• GDPR goes beyond traditional personally identifiable information to include expanded metadata such as IP addresses, mobile numbers, and any other types of identifiers.

• EU citizens have the right to be forgotten. “Talk very closely to your compliance and legal folks because individuals have a right to have all personal data erased from a company database,” Ireland said. “The problem is, if you are already a registered entity in any way, you need to make sure you are not prematurely deleting records and putting yourself in a books and records violation.”

• Individuals also have a right to receive all personal data about themselves. Evaluate your exposure by understanding what data you have and where it is stored.  

• GDPR also requires that organizations disclose any personal data breaches to the appropriate regulatory authority within 72 hours of detection. 

RULE 30E-3

Ireland also focused on SEC’s Rule 30e-3, which creates an optional “notice and access” method for delivering shareholder reports. 

“Rule 30e-3 requires everyone to work together and in the same direction,” she said. “You need to make sure disclosures are happening on your annual and semiannual financial statement reports in a timely manner, and you also need to make sure your marketing folks, transfer agent, legal team, and compliance team are all working together.”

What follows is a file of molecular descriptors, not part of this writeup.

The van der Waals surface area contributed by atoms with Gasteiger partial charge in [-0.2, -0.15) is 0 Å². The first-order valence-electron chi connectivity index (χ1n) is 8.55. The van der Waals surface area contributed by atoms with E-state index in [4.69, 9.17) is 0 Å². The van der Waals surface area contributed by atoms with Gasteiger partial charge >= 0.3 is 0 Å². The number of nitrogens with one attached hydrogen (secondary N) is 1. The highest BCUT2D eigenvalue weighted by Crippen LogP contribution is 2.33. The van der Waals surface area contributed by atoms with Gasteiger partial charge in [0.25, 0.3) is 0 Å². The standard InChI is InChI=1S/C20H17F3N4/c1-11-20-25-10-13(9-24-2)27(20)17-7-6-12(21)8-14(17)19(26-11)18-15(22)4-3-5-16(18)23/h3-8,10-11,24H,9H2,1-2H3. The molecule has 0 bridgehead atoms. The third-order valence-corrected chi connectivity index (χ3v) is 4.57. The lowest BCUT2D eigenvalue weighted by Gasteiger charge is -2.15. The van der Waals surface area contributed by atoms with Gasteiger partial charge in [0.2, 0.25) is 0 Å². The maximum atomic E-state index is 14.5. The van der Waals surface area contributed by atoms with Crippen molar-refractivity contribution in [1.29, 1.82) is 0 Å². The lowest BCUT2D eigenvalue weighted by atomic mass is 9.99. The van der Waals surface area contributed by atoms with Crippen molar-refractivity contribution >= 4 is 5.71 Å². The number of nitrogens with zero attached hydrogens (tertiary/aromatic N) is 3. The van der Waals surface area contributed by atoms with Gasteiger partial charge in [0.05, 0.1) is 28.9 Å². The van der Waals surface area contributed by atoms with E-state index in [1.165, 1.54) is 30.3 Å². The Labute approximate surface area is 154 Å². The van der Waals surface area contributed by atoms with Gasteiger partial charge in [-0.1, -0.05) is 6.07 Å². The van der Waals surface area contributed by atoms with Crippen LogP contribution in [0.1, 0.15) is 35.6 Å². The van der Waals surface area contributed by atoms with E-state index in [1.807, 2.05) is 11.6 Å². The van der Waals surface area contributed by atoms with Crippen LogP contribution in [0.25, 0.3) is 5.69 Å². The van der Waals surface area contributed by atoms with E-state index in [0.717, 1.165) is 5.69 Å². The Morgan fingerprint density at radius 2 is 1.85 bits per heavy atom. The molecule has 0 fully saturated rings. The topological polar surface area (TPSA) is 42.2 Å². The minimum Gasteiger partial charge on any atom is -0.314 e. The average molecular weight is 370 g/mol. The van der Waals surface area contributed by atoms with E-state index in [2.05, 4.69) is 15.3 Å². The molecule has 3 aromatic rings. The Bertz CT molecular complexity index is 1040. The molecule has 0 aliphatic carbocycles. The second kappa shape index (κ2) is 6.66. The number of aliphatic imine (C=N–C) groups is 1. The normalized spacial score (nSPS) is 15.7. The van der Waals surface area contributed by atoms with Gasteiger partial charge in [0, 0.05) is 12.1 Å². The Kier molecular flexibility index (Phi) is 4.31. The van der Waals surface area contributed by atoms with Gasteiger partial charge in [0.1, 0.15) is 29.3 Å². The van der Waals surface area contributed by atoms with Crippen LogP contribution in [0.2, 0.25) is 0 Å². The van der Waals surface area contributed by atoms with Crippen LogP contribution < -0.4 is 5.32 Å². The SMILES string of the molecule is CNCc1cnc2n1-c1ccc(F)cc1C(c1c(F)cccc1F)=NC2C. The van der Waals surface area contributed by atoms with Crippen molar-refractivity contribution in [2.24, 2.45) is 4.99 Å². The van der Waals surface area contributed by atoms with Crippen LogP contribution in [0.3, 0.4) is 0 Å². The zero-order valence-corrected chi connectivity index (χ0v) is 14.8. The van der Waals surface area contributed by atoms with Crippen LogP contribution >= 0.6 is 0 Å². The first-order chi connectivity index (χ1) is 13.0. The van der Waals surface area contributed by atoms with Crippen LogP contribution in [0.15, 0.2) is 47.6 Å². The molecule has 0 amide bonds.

Ireland outlined a number of important considerations, such as the requirement that shareholder reports and other materials must be easily accessible, free of charge, at a website that is specified within the notice and access form. Additionally, the reports need to be alongside current reports to shareholders, prior reports to shareholders, and complete portfolio holdings from the reports. 

The format of materials must be both convenient to read both online and in print. To that end, Ireland created a compliance checklist with multiple considerations, including (but not limited to) the below:

• When you’re looking at the paper notice, are you using plain English? 

• Is it easy to follow and understand? 

• Do you have the appropriate disclosures on your notice and access form? 

• Do you provide instructions on how to request a paper email copy of the shareholder report at no charge and clearly state that, unless requested, the shareholder will not receive a paper email copy of the shareholder report? 

• Do you state that the shareholder, at any time in the future, can receive printed copies?

Ireland warned that the list is not all-inclusive, but NICSA members can use it to guide their operations by accessing a free archive of the webinar here. NICSA thanks Reed Smith for sponsoring the event.

Note: Although the observations contained in this work represent the best thoughts of the individuals comprising the NICSA panel, they do not necessarily reflect the views of NICSA or any of its member organizations. Matters addressed in this work may touch upon legal or regulatory matters, however nothing herein is intended to be or should be construed as legal advice. You should contact your own counsel in order to obtain legal advice regarding these or any other matters.